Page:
A jury deliberated for 10 hours, on Friday, before reaching a verdict in the case of a Weslaco woman accused of killing her newborn son.
Sandy Hernandez, 24, was charged with capital murder and serious bodily injury to a child under 10 years of age.
The jury, however, found her guilty of a lesser charge, manslaughter, and guilty on the latter charge, as well.
Hernandez’s family were the only ones left in the 139th state district courtroom when the verdict was reached, with the exception of the baby’s alleged father, Joel Jimenez. The defendant’s family broke down in tears, as they hugged her for the last time before she was taken into custody.
Sheriff’s deputies escorted the 24-year-old out of the courtroom shortly after the verdict, and she’s currently being detained at the Hidalgo County jail pending her punishment hearing.
The punishment hearing is set for Monday morning. She’s facing up to 20 years in state prison.
Sandy Hernandez, who was 22 at the time, gave birth to a baby boy in the bedroom of her rural Weslaco home, in the early morning hours of October 17, 2014.
According to the defendant and her family, no one knew she was pregnant, as a result of a cryptic pregnancy.
“We were all in shock. I mean, we never expected a baby,” Hernandez’s father, Leonel, explained to the jury.
But medical records show that the defendant was aware of her pregnancy. In February of 2014, she took at least two pregnancy tests at the UTPA (UTRGV) medical center after skipping two periods, and they both came back positive.
In her defense, Hernandez’s mother testified the defendant released a big blood clot when using the bathroom one day sometime in early March, and the two assumed it was a miscarriage. But the defendant never went to see a doctor after that.
On the last day of the 4-day trial, defense attorney Fernando Mancias showed the jury a picture of Hernandez, that he claimed was taken two months before giving birth. “Very slim, very slender. No indication at all that she was pregnant,” Mancias stated while pointing to the image.
The baby, identified as Julian Jimenez, died of blunt force trauma to the head, according to forensic pathologist, Dr. Norma Jean Farley, who conducted the baby’s autopsy.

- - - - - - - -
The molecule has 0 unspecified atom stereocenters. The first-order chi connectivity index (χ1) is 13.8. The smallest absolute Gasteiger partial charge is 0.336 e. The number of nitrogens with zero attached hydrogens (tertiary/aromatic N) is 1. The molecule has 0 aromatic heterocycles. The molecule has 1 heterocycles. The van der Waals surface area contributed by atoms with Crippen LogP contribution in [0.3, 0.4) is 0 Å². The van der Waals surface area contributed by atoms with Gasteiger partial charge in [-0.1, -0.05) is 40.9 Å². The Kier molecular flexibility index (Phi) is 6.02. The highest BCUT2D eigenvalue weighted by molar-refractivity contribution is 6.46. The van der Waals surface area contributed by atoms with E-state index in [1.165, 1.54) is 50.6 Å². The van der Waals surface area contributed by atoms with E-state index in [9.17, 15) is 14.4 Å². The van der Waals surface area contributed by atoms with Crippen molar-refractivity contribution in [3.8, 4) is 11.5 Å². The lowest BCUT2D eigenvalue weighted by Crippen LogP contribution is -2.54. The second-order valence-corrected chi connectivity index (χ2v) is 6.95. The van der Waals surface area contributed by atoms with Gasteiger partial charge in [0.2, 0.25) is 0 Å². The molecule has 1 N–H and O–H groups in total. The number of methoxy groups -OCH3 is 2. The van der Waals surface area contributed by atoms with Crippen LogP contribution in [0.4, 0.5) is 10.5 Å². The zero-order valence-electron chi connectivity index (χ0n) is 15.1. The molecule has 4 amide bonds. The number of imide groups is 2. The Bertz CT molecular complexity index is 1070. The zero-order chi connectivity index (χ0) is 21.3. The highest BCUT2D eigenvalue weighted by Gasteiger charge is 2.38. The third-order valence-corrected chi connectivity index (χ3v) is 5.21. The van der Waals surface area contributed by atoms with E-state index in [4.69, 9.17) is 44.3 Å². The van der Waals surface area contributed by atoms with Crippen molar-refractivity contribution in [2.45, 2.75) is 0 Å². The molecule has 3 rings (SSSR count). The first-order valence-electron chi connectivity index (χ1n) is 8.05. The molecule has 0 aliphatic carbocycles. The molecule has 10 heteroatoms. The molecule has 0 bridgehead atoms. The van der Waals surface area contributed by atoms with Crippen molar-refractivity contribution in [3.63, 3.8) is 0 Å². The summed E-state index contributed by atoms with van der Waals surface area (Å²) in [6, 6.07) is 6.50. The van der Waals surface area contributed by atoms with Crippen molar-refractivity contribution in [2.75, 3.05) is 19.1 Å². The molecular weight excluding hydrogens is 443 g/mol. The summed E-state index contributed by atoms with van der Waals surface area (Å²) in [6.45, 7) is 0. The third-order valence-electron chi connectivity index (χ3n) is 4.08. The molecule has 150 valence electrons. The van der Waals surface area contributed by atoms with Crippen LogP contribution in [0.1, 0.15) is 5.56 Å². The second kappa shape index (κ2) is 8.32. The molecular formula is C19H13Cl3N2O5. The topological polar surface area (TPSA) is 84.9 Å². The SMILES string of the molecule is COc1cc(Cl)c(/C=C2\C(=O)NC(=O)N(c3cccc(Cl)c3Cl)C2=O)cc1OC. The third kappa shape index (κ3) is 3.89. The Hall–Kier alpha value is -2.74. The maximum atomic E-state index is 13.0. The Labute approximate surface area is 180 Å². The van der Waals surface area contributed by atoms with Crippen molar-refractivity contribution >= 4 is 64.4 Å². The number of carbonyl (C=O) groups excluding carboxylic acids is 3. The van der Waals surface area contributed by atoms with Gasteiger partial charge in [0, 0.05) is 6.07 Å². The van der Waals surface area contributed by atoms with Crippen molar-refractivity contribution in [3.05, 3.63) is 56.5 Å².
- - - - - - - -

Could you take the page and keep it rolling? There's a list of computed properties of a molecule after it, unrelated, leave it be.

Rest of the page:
State prosecutor, Orlando J. Esquivel, explored the possibility of injuries due to a difficult or breeched birth during the trial.
“This looks more to me [like] a more aggressive slam or a forceful beating on to the head,” Farley explained.
The baby suffered from several injuries, including fractured ribs, bruising on his back, skull fractures and three contusions on the right side of his head. The autopsy also revealed severe hemorrhage and brain swelling underneath the scalp.
On the last day of the trial, the defense brought in pathologist Dr. Carlos Mattioli as a second opinion. But during cross-examinatio, Mattioli testified that although the injuries may have been due to childbirth, it is extremely rare. Mattioli’s testimony was solely based on conclusions made from reviewing investigative reports and he never examined the defendant or the baby.
According to Deputy Joe Black, the first officer on the scene, the defendant alleged she cut the umbilical cord in the kitchen to avoid a mess. After she noticed bleeding, she ran outside to set off a car’s panic alarm to wake her parents, who slept in the room next to hers.
She claimed to have forgotten the keys in the house, and it was during her attempt to run back inside that she fell with the baby in her arms, and fell again inside the house.
But during closing arguments, Esquivel showed crime scene images that contradict the defendant’s story.
“She had already started to bleed out when she was over the by the tree and a little bit past it, and she goes back inside the house. She’s not bleeding inside the house. She’s fine. She’s taking the baby God knows where, wrapped in a towel,” Esquivel told jurors.
When paramedics came, they followed the trail of blood outside where they found the newborn alone on the hood of a truck.
According to witness testimony, the defendant didn’t mention anything about the baby being left outside until paramedics came. Her mother told jurors Hernandez cried hysterically and only kept saying, “My baby, my baby,” but wasn’t making much sense.
Hernandez was convicted of manslaughter and serious bodily injury to a child.